drying cloths on the trail
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Jan 20, 2010 at 6:10 pm #1254297victor lariveeBPL Member
@vlariveeLocale: white mountains
I've heard alot about people drying cloths at night by bringing them inside there sleeping bag. I am concenred that then the items dry the moisture (evaporation)will soak me and my down sleeping bag from the inside. I don't get it, yes maybe your socks will dry but your down sleeping bag will loose all its insulation properties and you will freeze. What does really happen???Jan 20, 2010 at 6:26 pm #1564641EndoftheTrailBPL Member
You can do it but you've got to be "reasonable".
Even when it's raining outside, quick-dry synthetics will dry — or at least be only "slightly damp" when hung or spread around overnight either inside or outside your tent (say in the vestibule). I've not actually needed to sandwich damp clothes into my bag.
But if you have just 1 or 2 slightly damp pieces — you can place them (or even wear them) inside your bag so your body heat will "pmup out" the moisture faster. Obviously, there are limits and you don't want to stuff so many wet things that the moisture will cause your bag to 'collapse'.Jan 20, 2010 at 6:37 pm #1564651
Anybody got a suggestion on an effective way to dry out waterproof gloves in cold conditions?
I admittedly don't have a ton of real cold weather experience, but on a recent trip, after a very snowy day and night, my gloves were still soaked inside, even though I kept them in the bag with me. Nearly froze my hands out once they got cold…
Any suggestions?Jan 20, 2010 at 6:42 pm #1564652John S.BPL Member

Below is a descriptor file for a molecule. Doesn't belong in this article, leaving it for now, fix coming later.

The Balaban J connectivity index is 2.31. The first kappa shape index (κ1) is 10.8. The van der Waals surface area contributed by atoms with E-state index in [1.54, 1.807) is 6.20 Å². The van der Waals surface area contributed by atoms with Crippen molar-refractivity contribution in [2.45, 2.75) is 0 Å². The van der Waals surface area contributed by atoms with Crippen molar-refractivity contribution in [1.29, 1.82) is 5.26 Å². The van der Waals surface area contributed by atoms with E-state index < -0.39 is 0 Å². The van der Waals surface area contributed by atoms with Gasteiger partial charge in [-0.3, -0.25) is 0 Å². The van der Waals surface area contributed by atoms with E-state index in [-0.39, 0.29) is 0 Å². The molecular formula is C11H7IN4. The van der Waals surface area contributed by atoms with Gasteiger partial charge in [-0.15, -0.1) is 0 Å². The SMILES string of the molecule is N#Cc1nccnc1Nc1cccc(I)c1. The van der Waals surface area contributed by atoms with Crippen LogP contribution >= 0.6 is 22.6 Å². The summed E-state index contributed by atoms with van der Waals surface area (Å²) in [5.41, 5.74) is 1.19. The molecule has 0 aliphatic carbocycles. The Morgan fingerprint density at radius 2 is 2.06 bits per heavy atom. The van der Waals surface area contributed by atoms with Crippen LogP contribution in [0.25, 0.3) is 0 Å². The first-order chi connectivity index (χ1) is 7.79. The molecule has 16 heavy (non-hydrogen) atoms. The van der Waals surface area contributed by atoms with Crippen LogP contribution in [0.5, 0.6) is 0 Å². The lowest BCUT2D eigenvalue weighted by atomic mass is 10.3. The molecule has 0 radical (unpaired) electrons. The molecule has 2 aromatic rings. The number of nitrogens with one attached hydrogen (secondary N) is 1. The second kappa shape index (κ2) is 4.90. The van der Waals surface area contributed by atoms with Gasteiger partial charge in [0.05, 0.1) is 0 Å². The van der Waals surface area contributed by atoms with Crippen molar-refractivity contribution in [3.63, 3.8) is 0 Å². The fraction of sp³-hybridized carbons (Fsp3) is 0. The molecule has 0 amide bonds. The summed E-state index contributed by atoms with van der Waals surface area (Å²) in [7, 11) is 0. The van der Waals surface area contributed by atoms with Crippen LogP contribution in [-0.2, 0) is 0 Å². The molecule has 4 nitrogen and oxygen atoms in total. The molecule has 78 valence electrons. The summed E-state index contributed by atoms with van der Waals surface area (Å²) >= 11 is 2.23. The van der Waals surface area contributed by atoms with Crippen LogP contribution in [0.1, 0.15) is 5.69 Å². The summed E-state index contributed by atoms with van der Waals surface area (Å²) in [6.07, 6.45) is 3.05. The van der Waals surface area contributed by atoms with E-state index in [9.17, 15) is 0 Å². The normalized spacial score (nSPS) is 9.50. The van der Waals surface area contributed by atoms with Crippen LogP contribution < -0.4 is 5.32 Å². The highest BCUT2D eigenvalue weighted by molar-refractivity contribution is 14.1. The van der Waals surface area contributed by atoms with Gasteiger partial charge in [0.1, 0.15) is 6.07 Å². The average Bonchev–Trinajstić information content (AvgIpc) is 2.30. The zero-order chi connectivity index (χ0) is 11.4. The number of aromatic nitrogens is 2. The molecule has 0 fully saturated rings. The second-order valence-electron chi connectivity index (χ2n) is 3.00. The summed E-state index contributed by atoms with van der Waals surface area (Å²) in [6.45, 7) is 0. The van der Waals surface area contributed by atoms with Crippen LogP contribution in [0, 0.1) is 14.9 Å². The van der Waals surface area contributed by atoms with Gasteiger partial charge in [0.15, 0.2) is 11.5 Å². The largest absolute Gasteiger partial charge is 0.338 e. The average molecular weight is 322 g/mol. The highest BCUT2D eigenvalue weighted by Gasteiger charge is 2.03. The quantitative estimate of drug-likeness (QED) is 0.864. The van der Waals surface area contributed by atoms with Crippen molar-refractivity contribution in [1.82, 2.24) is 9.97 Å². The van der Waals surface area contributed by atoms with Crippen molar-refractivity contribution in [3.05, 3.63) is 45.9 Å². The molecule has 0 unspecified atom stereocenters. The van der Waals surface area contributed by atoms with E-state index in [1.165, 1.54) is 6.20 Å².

Try to prevent it next time by using a vapor barrier? If wet, you could put, inside the glove, a hand warmer or small hot water bottle (more difficult). Just a couple thoughts.Jan 20, 2010 at 6:44 pm #1564653Jim MacDiarmidBPL Member
You have to keep them close to your body. Best is to have multiple socks/gloves so you can dry them during the day, in an inside pocket of your jacket, when you're really generating some heat. My experience last winter was that the clothes I was wearing that were slightly damp when I went to sleep were dry in the morning (200wt merino wool), while the liner gloves (powerstretch 50 wt) that I tried to dry in stuff sack kept loose in the bag with me were still wet.
Edit, noting. One thing I didn't take into account last winter was how much sweat can wet out your gloves. What I'm learning this winter is that I can wearing very thin gloves(Powestretch 50 weight) into the teens as long as I'm active(snowshoeing, hiking, digging a snow cave) and my hands are nice and warm. Thinner gloves mean less sweat, and less wet gloves. For low activity periods, I have a pair of mitts or heavier gloves. For something wet like snow cave digging, or travelling in the snow, consider a SUL, wp/b overmitt like the MLD Event rain mitts.
I really like grocery bag vapor barriers for my feet in the winter. Thin pair of merino or poly liner socks, grocery bag, and properly heavy socks for whatever temps you are expecting. The liner's are soaked, but they're thin, so they dry, and both poly and merino retain warmth when wet anyways. More importantly, your heavier socks and boots stay dry inside, so you don't have to put on frozen footwear in the morning.Jan 20, 2010 at 6:46 pm #1564655Greg MihalikBPL Member
rotate through two or three medium-weight, minimalistic, pair that can be dried "under your shirt".Jan 20, 2010 at 7:01 pm #1564663
Thanks, that makes sense.
I had intended to take a light pair of knit wool gloves for high exertion, and the thicker ones for camp, but I lost one of the wool gloves somewhere the first night near the trail-head.
During the ups and downs, I found myself constantly on and off with the others to try and keep comfy, winter hiking really is a different story. The ended up completely soaked out, and I'm not really a sweater.